Parents and carers of children, including au pairs in London, have been reminded of the importance of making sure they are brushing their youngsters’ teeth properly after figures showed an alarming number of teeth were removed last year.
According to Public Health England (PHE), 14,545 tooth extractions took place between 2017 and 2018 among those under the age of five.
It also found that 12,783 of these extractions were the result of tooth decay, which could have been easily prevented if good oral hygiene had taken place.
Indeed, 90 per cent of all removal procedures are caused by tooth decay among zero to five year olds. What’s more, this disease resulted in at least 60,000 days missed off school due to surgery.
Dr Sandra White, dental lead for PHE, said excessive sugar intake, as well as poor dental hygiene, has a big impact on teeth.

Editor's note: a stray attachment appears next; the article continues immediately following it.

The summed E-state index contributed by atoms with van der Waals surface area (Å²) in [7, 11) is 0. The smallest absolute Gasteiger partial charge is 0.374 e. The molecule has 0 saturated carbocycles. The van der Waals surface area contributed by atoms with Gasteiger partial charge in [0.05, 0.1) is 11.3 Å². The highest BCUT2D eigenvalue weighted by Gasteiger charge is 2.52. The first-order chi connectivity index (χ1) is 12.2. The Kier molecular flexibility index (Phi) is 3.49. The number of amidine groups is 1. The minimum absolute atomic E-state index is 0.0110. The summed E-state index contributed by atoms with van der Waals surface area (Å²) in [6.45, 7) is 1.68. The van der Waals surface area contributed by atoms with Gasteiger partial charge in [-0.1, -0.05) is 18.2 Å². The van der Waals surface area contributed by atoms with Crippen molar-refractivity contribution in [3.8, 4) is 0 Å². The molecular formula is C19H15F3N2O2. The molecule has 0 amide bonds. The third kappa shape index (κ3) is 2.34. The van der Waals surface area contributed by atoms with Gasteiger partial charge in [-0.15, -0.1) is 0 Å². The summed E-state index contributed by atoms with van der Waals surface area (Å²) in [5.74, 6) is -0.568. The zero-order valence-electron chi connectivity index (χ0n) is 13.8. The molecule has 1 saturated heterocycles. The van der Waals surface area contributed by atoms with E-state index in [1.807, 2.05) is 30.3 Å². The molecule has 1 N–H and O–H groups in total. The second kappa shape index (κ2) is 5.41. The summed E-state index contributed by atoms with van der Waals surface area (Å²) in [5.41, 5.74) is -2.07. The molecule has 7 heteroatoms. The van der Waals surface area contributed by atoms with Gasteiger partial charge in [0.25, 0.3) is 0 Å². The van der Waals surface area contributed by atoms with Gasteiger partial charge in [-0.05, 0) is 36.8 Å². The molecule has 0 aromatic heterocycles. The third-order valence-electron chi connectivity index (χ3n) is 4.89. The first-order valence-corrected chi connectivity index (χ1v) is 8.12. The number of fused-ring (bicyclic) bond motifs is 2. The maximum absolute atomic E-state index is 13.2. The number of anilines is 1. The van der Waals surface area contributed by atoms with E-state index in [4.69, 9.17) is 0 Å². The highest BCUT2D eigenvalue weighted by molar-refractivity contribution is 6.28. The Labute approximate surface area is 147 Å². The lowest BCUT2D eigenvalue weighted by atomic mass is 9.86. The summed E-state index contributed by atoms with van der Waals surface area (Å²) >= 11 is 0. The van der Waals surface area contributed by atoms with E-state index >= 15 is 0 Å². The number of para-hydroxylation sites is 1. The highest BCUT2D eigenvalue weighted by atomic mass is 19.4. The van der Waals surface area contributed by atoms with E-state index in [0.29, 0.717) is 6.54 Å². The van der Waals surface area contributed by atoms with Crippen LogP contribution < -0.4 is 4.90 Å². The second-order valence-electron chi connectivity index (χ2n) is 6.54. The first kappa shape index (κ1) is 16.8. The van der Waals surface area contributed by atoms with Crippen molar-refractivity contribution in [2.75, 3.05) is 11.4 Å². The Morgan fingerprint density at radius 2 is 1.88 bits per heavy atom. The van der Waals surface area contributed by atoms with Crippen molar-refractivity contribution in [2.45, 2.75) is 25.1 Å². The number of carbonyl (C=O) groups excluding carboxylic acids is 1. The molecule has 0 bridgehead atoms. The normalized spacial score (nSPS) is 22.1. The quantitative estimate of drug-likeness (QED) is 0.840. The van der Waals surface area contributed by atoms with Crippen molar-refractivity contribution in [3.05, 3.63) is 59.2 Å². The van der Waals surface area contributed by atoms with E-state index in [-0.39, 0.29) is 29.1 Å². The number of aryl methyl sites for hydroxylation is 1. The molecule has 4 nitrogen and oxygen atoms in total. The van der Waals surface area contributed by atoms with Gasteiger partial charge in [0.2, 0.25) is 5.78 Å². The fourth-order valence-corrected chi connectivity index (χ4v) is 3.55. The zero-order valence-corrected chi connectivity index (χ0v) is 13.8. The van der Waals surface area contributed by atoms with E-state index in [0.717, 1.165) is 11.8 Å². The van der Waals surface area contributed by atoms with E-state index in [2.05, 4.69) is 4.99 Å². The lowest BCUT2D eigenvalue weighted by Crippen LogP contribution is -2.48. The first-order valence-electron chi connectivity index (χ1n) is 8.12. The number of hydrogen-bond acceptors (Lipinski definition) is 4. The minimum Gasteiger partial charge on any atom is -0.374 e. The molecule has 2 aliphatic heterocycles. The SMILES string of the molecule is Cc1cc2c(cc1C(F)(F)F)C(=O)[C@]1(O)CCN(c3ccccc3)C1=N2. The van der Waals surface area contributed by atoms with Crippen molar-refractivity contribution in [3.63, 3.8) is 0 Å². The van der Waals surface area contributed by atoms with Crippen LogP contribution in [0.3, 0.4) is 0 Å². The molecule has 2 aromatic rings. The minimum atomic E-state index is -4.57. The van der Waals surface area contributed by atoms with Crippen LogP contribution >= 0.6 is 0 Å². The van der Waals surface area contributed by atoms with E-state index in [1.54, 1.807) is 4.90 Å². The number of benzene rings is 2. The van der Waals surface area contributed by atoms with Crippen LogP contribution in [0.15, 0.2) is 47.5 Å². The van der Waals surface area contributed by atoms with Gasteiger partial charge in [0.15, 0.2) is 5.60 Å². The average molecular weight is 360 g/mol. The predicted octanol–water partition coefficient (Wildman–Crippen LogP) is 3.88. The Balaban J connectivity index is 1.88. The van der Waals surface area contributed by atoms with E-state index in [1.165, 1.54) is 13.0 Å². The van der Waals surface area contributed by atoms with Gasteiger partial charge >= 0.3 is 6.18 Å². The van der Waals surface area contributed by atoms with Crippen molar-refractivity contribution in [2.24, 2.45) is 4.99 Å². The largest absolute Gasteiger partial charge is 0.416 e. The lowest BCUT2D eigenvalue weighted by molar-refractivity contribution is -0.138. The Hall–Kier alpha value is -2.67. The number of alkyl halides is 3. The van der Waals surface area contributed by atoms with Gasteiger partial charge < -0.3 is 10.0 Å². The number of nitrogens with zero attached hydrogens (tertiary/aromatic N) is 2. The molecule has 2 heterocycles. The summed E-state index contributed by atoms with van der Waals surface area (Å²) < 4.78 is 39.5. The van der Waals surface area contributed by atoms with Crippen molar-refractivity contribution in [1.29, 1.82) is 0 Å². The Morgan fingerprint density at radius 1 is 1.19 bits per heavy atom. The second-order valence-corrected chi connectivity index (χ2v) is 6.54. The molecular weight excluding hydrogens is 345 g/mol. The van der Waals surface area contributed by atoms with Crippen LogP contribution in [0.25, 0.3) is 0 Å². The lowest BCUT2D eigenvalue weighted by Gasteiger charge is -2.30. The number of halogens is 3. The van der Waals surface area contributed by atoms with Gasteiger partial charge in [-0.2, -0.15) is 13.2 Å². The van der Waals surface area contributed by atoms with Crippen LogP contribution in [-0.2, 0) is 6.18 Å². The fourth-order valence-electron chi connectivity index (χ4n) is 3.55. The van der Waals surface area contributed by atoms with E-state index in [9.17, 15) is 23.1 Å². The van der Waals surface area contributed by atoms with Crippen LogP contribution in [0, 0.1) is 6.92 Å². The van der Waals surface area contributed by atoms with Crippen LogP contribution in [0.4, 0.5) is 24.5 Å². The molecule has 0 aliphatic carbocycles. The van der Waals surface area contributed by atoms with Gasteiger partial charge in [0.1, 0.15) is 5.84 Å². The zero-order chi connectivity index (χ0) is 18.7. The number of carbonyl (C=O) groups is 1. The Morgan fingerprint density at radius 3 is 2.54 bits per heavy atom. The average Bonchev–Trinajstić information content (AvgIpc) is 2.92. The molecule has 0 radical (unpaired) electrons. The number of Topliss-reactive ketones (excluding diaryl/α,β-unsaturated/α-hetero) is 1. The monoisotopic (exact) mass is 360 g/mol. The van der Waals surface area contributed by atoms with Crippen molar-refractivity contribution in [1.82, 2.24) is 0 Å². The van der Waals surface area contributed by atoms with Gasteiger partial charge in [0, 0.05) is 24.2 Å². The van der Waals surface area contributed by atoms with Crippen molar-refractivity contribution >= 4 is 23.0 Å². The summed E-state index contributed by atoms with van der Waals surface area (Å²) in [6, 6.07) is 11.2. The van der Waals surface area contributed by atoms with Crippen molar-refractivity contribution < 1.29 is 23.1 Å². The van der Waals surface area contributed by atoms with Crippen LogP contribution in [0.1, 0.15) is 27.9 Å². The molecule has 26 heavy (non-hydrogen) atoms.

Despite more people being aware of how much sugar their children should eat, kids are still typically having eight sugar cubes more than they should a day.
“Parents can help reduce their children’s sugar intake by making simple swaps when shopping and making sure their children’s teeth are brushed twice a day with fluoride toothpaste,” Dr White suggested.
The NHS recommends children aged four to six have no more than 19g of free sugars a day, which amounts to five sugar cubes. It does not offer guidelines for kids under the age of four, as carers should aim to avoid sugar-sweetened drinks and foods to babies and toddlers entirely.